If you're a New Zealand tax resident, you need to pay tax in New Zealand on your worldwide income, even if you did not bring the money into this country.
Common examples of overseas income are:
- interest you earn from overseas bank accounts
- interest you earn from money invested overseas
- rental income from property you own overseas
- salary and wages paid from overseas
- foreign pensions.
However, if you've only become a New Zealand tax resident partway during the year, you only need to declare your overseas income from when you became a New Zealand tax resident.
You need to file an individual tax return each year
You'll need to file an individual income tax return - IR3 at the end of every tax year you receive income from overseas, and complete the Overseas income summary - IR1261 - with the breakdown of your income and tax credits. This includes when you've arrived in New Zealand part way through a tax year.
If you were a New Zealand tax resident for part of the tax year you need to show your income earned as a resident and as a non-resident separately in your individual tax return.
You need to file your return by 7 July unless you have a tax agent or an extension of time.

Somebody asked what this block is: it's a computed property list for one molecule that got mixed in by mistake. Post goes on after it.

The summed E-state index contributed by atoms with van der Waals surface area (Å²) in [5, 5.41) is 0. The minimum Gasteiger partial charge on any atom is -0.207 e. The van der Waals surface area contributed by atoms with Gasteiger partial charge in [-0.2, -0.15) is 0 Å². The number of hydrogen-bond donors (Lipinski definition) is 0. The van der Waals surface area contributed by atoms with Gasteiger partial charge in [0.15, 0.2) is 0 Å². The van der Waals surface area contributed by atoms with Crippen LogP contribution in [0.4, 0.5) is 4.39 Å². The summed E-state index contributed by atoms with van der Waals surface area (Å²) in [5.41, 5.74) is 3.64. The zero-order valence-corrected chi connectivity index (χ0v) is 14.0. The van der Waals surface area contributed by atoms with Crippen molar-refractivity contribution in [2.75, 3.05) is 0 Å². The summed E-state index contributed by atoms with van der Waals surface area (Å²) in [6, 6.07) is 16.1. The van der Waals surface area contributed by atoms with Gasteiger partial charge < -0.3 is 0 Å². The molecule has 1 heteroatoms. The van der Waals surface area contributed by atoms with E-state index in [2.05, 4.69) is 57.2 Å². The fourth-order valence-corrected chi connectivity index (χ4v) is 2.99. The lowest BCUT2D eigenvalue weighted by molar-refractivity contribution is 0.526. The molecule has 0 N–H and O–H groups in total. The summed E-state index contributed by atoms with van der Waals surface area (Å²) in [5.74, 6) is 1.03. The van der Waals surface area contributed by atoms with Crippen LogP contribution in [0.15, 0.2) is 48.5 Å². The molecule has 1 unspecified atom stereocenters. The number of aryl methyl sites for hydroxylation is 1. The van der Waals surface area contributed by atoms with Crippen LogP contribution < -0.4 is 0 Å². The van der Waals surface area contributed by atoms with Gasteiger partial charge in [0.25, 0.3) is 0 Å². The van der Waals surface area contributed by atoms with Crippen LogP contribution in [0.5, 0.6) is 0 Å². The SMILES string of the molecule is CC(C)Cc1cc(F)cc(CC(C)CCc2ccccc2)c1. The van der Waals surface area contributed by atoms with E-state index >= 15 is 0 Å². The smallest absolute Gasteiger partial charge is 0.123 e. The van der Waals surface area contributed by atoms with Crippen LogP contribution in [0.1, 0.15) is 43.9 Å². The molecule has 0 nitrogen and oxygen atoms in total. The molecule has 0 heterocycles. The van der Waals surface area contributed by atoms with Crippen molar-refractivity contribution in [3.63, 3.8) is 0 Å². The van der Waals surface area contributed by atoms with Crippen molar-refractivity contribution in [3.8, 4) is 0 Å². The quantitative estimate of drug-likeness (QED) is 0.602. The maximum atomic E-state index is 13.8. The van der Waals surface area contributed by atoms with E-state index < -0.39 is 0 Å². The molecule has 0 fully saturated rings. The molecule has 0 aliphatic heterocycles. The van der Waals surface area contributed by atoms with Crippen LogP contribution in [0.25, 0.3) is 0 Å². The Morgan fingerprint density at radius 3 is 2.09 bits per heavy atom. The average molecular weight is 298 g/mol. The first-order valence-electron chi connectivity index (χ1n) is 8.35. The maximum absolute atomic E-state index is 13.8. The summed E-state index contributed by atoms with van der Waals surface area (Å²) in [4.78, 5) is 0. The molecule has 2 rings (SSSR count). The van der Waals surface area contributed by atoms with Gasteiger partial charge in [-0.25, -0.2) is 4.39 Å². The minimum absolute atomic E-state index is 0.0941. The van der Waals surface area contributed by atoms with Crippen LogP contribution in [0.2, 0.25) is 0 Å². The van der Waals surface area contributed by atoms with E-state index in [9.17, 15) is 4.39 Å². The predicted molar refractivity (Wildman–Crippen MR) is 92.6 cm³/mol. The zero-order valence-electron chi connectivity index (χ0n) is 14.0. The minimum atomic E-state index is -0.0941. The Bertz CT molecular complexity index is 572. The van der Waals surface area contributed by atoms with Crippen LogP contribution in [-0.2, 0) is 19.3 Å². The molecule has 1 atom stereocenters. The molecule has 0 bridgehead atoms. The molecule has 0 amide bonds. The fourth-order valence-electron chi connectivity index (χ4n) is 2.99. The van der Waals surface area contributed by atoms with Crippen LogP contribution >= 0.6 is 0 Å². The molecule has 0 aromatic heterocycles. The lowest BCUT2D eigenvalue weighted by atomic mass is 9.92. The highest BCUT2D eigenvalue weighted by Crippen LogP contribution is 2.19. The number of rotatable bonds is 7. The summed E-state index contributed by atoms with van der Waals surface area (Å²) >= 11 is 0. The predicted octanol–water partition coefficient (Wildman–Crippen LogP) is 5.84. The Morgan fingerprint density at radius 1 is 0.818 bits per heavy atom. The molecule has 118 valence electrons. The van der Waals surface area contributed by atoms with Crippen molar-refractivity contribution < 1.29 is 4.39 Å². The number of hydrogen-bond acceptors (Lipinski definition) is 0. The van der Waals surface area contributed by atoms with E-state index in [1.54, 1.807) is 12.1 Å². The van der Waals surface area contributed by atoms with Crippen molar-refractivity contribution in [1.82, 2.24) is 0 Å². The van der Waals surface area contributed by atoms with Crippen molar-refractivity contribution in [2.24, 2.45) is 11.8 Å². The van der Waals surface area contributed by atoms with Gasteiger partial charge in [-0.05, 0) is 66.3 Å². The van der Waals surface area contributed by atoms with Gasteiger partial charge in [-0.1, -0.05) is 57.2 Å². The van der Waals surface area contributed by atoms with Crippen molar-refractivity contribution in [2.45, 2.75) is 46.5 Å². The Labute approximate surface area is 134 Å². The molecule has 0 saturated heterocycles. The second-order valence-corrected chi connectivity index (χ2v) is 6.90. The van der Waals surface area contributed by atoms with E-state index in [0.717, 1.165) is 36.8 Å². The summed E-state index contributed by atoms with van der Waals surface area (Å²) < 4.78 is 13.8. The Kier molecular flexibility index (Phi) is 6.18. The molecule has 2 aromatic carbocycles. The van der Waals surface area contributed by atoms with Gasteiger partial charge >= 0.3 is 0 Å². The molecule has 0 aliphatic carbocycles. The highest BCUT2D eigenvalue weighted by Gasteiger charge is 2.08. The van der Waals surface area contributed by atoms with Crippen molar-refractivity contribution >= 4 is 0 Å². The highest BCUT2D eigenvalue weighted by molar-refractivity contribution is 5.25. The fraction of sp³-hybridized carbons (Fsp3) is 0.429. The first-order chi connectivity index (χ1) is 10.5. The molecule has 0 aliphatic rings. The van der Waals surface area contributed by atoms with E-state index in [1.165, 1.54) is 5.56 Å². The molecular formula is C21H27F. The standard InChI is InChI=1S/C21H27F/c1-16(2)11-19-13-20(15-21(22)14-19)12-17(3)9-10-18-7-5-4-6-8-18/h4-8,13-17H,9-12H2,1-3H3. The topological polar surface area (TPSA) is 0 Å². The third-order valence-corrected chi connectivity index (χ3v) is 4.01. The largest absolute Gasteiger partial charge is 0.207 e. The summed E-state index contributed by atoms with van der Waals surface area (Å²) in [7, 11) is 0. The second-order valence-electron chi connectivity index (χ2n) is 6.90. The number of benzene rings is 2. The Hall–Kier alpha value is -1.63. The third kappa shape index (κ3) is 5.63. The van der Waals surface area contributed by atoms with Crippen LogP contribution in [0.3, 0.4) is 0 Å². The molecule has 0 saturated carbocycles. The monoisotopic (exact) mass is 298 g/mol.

The tax year is from 1 April to 31 March.
For more guidance on how overseas income is taxed, see our page for New Zealand tax residents.
Tax paid in other countries
If you've paid tax to another jurisdiction on your overseas income, you might be able to claim a credit in your individual tax return.
This information is also included in the IR1261, to ensure the tax credits allowed are calculated correctly.
If New Zealand has a double taxation agreement (DTA) with the other jurisdiction, you or your tax agent should check how this affects your tax. You or your tax agent need to work out how the tax laws of the other jurisdiction apply to you.
Calculating your foreign tax credit
Interpretation statement IS 21/09 will help you work out your foreign tax credit.